The Dairy Leadership Strategy is intended to be aspirational, idealistic and transformational. It is a plan that everyone in the industry can contribute to in their own way, in whatever role they play.

The plan builds on ideas and suggestions that came out of industry consultation over the past two years. Participants identified the following priority issues for effective industry leadership:

  • Create a shared vision
  • Embrace change
  • Foster a culture everyone aspires to be part of
  • Build industry unity and collaboration
  • Be open to new ideas and diversity
  • Build trust and make dairy a trusted industry
  • Put wellbeing first
  • Work for a profitable, viable industry
  • Create flexible learning pathways

The Dairy Leadership Strategy is aligned with the Australian Dairy Plan’s commitment to ‘transform dairy through industry-wide leadership and a positive culture’, involving leadership and culture change encompassing the values, mindsets and behaviours that will promote a more unified, inclusive and collaborative industry culture.

An effective leadership strategy, emphasising contemporary leadership approaches, is seen as a key enabler in this process.

Why change how we think about leadership?

In the past we thought of leadership development as being exclusively for people who were elected or appointed to positions of higher authority. Policy councillors, directors, farm owners and managers were seen to be industry leaders while farm hands, tanker drivers and factory workers were usually not.

This exclusive idea about leadership needs to change as the world around us changes. Today we live in a rapidly changing world. The authority of leaders in government, religion, work and organisations is no longer accepted automatically. Ideas zip across the globe instantaneously; access to information and knowledge has exploded; people hold widely different understanding, beliefs and values that often conflict. We are exposed to a world that has become more volatile, uncertain, and unpredictable.

In these circumstances we must make an extra effort to work together to achieve the best outcomes we can. Today we see the need to use everyone’s resources, knowledge, and talents, so we can generate better ideas, improve productivity, get better outcomes, create our own shared, stable place in the world, and enjoy richer and more rewarding lives. This way of thinking and behaving cooperatively is what we call leadership today.

To make changes in our approach to leadership everyone in our workplace, team or committee must participate, otherwise it will not work.

Today the key task of experienced leaders is to support and encourage others to grow as leaders, whatever their position, in much the same way as a coach guides and directs a team. Employees, committee members and team members can change by taking on greater responsibility and becoming more accountable for their tasks and supporting their fellow workers.


Our vision is to build a contemporary,  cohesive and prosperous dairy industry through shared leadership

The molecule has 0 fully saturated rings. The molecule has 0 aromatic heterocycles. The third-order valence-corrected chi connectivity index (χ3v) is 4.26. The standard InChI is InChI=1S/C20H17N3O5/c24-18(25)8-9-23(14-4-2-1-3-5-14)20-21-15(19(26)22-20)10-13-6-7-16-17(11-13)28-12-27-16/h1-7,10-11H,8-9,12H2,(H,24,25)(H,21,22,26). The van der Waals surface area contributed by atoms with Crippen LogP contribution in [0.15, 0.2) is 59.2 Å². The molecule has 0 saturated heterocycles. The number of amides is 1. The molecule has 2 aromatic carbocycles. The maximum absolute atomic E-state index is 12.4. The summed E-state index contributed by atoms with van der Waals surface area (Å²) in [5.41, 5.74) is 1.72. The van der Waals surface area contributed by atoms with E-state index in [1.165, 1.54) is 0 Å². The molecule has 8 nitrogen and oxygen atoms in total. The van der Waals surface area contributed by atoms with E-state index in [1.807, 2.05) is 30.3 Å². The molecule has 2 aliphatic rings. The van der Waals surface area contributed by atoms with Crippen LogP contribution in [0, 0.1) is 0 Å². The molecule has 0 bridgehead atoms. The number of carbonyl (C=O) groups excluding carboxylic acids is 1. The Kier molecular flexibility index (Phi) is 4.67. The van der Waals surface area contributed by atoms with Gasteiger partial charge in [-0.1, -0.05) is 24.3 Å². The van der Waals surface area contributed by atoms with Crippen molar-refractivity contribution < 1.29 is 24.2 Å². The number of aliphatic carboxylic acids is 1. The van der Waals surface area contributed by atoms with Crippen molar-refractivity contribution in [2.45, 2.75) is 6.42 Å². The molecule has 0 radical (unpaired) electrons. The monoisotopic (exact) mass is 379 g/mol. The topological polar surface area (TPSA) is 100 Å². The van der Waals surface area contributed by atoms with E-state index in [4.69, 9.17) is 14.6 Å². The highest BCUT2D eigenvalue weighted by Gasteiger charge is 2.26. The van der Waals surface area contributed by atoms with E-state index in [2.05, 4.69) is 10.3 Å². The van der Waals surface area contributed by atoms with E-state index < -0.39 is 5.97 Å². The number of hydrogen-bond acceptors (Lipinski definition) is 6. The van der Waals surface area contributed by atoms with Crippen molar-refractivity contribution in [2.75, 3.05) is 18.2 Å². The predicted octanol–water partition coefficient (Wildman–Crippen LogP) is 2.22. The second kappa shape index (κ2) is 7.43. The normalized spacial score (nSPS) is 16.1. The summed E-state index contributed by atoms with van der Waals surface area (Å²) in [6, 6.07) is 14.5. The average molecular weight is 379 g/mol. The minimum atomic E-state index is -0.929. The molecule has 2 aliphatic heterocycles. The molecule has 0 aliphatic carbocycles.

Dairy uniting through shared leadership

The changing language of leadership

As the way we approach leadership development changes, so contemporary leadership has developed its own vocabulary. Key concepts in this leadership language are ‘vertical’ and ‘horizontal’ skills and ‘above the line’ and ‘below the line’ behaviour.

‘Vertical’ and ‘Horizontal’ skills

Good leadership needs vertical skills. These are the skills that describe how we think and behave or ‘how we show up’. We apply vertical skills in every job, role and task we perform.

A bookkeeper, a contract milker, a plumber, an agronomist, a farmer or a teacher are all roles that require particular knowledge and skills. This is ‘what we know’. These are called our horizontal skills.

‘Above the line’ and ‘Below the line’ behaviour

Behaviour that is accountable, sharing, listening, including, encouraging, stepping up, being open to new ideas, genuinely trying to understand differing views, are some of the ‘above the line’ behaviours whereas bullying, blaming, impatience, not accepting responsibility, autocratic, ‘my way or the highway’, victimising, excluding others or their ideas, falsely acting as a victim to gain advantage, etc is ‘below the line’ behaviour.

Changing the way we develop leadership skills

The dairy industry leadership strategy aims to give everyone the opportunity to develop vertical leadership capabilities. Vertical skills can be learned and improved. They can make us stronger performers in our chosen roles, make life richer for us and better for those around us and can contribute to changing the culture of the dairy industry.

Through vertical leadership development we can all change the way we think and act, become more accountable to one another, develop a better understanding of ourselves and our impacts on others.

Leadership development priorities

The Dairy Industry Leadership strategy prioritises the development of vertical skills because they are the universal skills that everyone can acquire and that have the greatest potential to build a culture of unity, confidence and profitability.

For those who choose to take on formal leadership roles in the industry, the strategy also encompasses horizontal skills training required for formal leadership and governance.

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